According to the well-worn axiom, the Huntington Beach Shopping Center had it all. The covered mall, Southern's oldest, built in 1966, was located in the growing and increasingly urbanized suburb known as Surf City. Better yet, it was just 35 miles south of Los Angeles. Best of all, the nearly 1 million-square-foot mall sat at the intersection of the town's main drag and the jam-packed 405 freeway.
Yet, a few years ago the shopping center was down on its heels. Anchor stores, including Montgomery Ward, had vacated. It lacked such popular amenities as movie theaters and restaurants that attract today's shoppers. And parking was severely limited.
“Originally, it was probably successful,” said Mark Welz, senior project manager with The Jerde Partnership, the Venice, Calif., architects' firm that did the initial redesign of the mall. “By the time we looked at it, though, it was in disrepair.”
Now, J.H. Snyder Co., in partnership with the mall's owner, The Ezralow Co., is putting the 38-year-old mall through an extreme makeover.
They are transforming it into a 60-acre, open-air shopping destination called Bella Terra that will include 71 stores and restaurants, over 1,500 parking spaces, an outdoor amphitheatre and a 20-screen, 4,000-seat Century theater.
, involving seven general contractors, began in January 2004 and is expected to be completed by spring next year. Meanwhile, existing tenants including a Barnes & Noble, Mervyn's, Burlington Coat Factory and Staples are still open for business. One existing retailer, Circuit City, is expanding its space from 25,000 square feet to 40,000 square feet. New tenants will include Bed Bath & Beyond and outdoor gear retailer REI.
The mall is already 90 percent leased, according to Jerry Snyder, senior partner with Los Angeles-based Snyder, which is responsible for marketing and leasing the property's retail space. Snyder's company was brought into the project about two years ago, after Ezralow Co., a residential developer that purchased the property from The Macerich Co. in 1999, had been unsuccessful in working with other developers.
First, Snyder brought in a new design team headed by Jerde's Tammy McKerrow, who acted as lead design architect. “We saved the Broadway building,” says Snyder. “The other architects were going to raze it.” That's the building in which the Broadway department store was located, part of a California chain bought by Federated in 1995. The department store anchor had vacated the mall and left behind a workable, '60s-era store now occupied by Kohl's, which took it over in March 2003.
The mall's style — Tuscan countryside exemplified by plant trellises, wrought iron, Italian tile and lime-wash finish to simulate aging — was dictated by Huntington Beach city planners. The city also approved tax abatements for the project.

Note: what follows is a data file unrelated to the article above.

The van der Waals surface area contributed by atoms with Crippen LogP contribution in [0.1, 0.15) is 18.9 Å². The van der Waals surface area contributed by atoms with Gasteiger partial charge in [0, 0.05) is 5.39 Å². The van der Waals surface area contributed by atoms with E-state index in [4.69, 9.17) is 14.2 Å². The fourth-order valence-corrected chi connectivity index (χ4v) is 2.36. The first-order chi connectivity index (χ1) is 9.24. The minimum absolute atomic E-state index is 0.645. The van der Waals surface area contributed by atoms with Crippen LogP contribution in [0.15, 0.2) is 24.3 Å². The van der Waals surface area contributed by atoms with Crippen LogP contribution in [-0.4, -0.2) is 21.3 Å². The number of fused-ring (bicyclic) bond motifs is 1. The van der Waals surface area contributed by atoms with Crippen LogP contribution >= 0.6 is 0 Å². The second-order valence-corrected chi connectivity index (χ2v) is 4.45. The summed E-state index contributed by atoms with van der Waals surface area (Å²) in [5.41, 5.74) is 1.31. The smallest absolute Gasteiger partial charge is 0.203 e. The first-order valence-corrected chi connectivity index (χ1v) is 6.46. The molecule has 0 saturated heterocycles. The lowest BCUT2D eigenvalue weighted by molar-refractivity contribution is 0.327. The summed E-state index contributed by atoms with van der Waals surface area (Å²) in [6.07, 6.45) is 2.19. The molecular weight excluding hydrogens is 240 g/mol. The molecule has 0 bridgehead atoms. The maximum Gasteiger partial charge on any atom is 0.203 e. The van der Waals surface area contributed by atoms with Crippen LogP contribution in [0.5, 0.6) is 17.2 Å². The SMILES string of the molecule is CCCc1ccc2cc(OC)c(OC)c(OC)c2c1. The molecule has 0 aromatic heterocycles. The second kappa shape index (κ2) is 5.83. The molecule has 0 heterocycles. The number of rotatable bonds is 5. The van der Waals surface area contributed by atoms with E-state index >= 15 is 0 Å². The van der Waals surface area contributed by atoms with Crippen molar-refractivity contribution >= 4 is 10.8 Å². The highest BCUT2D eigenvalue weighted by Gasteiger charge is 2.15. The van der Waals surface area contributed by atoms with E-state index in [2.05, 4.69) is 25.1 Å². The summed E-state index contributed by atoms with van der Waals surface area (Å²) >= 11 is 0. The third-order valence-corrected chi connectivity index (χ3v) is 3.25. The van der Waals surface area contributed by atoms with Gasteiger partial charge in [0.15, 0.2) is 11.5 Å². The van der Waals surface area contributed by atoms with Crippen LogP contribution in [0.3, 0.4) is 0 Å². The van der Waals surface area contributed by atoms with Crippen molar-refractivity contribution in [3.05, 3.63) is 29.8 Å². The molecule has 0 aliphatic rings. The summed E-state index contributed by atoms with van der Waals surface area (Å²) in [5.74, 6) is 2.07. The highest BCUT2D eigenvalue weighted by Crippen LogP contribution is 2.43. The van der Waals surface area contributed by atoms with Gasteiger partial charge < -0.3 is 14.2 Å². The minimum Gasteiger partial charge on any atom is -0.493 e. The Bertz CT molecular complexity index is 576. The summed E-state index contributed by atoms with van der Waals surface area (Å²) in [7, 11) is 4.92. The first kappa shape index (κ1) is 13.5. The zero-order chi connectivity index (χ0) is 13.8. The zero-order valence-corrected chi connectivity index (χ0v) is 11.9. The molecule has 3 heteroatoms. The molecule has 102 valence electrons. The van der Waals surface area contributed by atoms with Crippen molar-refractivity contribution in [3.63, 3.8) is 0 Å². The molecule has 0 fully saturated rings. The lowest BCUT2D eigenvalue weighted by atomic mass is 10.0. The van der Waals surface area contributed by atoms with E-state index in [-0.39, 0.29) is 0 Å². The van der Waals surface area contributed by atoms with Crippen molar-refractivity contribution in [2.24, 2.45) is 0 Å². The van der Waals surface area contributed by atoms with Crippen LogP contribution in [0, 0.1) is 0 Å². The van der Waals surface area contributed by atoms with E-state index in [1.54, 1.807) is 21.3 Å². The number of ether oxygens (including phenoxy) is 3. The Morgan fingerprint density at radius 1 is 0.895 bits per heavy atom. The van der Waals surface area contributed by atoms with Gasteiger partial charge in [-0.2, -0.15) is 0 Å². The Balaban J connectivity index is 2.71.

“The center is themed, but not in the way Disney themes stuff,” says Rick Overley, project manager for Perkowitz + Ruth Architects Inc., the Newport Beach, Calif., architects' firm brought in later to take over the project from Jerde, which was responsible for the early, conceptual work.
The original plans featured raised retail and cinema space, which was designed to create a varied skyline for the mall, according to Jerde's Welz.
“But when we did the budget analysis that proved not feasible,” says Overley. So the new architects pulled all the structures down to ground level to create what Overley calls a village, and put the focus on the amphitheatre and numerous restaurants that surround it, including new tenants Pasta Pomodora, California Pizza Kitchen and Johnny Rockets. The outdoor theater will be used for concerts and other events sponsored by the mall's owner.
EDAW Inc., a San Francisco-based landscape design firm that designed the Centennial Olympic Park in Atlanta, is landscaping the project.
A new parking structure will sit in the center of the mall to provide shoppers with access directly to the retail area. More parking is available surrounding the center, and those spaces, too, feed directly into shops. Unlike the old mall, none of the stores face one another.
Sears, Roebuck & Co. owns a 13-acre site next door, and is reportedly planning to build a 150,000-square-foot Great Indoors home decorating store there. A spokeswoman for the Hoffman Estates, Ill., company, however, said the retailer's plans for the spot are up in the air.
Bella Terra will also house a Starbucks, Ben & Jerry's and, possibly, Krispy Kreme. Snyder won't talk about lease rates, however. “My tenants wouldn't like that,” he says.
But he expects they'll like the mall's makeover and its location in a growing Southern California town just south of Los Angeles, off the busy 405 freeway.
The departure of important anchors left the Huntington Beach Shopping Center in the lurch. With no restaurants, theaters or other amenities, the center couldn't compete.
The mall's owners are converting it to an open-air center with an amphitheater, a cineplex and 71 stores and restaurants. Space in the new center is 90 percent leased.